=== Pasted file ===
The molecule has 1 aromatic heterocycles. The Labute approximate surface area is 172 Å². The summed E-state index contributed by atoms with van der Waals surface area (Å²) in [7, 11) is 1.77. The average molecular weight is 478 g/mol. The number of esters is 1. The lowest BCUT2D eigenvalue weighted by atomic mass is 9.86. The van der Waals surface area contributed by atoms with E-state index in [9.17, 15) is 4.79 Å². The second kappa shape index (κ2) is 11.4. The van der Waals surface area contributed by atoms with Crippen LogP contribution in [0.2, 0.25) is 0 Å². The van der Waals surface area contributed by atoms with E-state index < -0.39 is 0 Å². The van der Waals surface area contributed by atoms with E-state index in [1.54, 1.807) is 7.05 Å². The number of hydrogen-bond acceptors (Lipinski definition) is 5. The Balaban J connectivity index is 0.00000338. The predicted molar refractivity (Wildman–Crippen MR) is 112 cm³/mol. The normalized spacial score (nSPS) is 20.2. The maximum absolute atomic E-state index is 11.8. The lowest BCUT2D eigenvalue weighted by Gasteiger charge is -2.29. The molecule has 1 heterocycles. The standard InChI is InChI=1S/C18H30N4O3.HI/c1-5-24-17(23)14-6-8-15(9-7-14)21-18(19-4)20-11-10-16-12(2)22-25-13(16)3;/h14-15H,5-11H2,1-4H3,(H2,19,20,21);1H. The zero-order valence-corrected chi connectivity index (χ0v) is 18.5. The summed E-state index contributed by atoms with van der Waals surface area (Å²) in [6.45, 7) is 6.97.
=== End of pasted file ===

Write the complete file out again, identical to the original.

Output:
The molecule has 1 aromatic heterocycles. The Labute approximate surface area is 172 Å². The summed E-state index contributed by atoms with van der Waals surface area (Å²) in [7, 11) is 1.77. The average molecular weight is 478 g/mol. The number of esters is 1. The lowest BCUT2D eigenvalue weighted by atomic mass is 9.86. The van der Waals surface area contributed by atoms with E-state index in [9.17, 15) is 4.79 Å². The second kappa shape index (κ2) is 11.4. The van der Waals surface area contributed by atoms with Crippen LogP contribution in [0.2, 0.25) is 0 Å². The van der Waals surface area contributed by atoms with E-state index < -0.39 is 0 Å². The van der Waals surface area contributed by atoms with E-state index in [1.54, 1.807) is 7.05 Å². The number of hydrogen-bond acceptors (Lipinski definition) is 5. The Balaban J connectivity index is 0.00000338. The predicted molar refractivity (Wildman–Crippen MR) is 112 cm³/mol. The normalized spacial score (nSPS) is 20.2. The maximum absolute atomic E-state index is 11.8. The lowest BCUT2D eigenvalue weighted by Gasteiger charge is -2.29. The molecule has 1 heterocycles. The standard InChI is InChI=1S/C18H30N4O3.HI/c1-5-24-17(23)14-6-8-15(9-7-14)21-18(19-4)20-11-10-16-12(2)22-25-13(16)3;/h14-15H,5-11H2,1-4H3,(H2,19,20,21);1H. The zero-order valence-corrected chi connectivity index (χ0v) is 18.5. The summed E-state index contributed by atoms with van der Waals surface area (Å²) in [6.45, 7) is 6.97.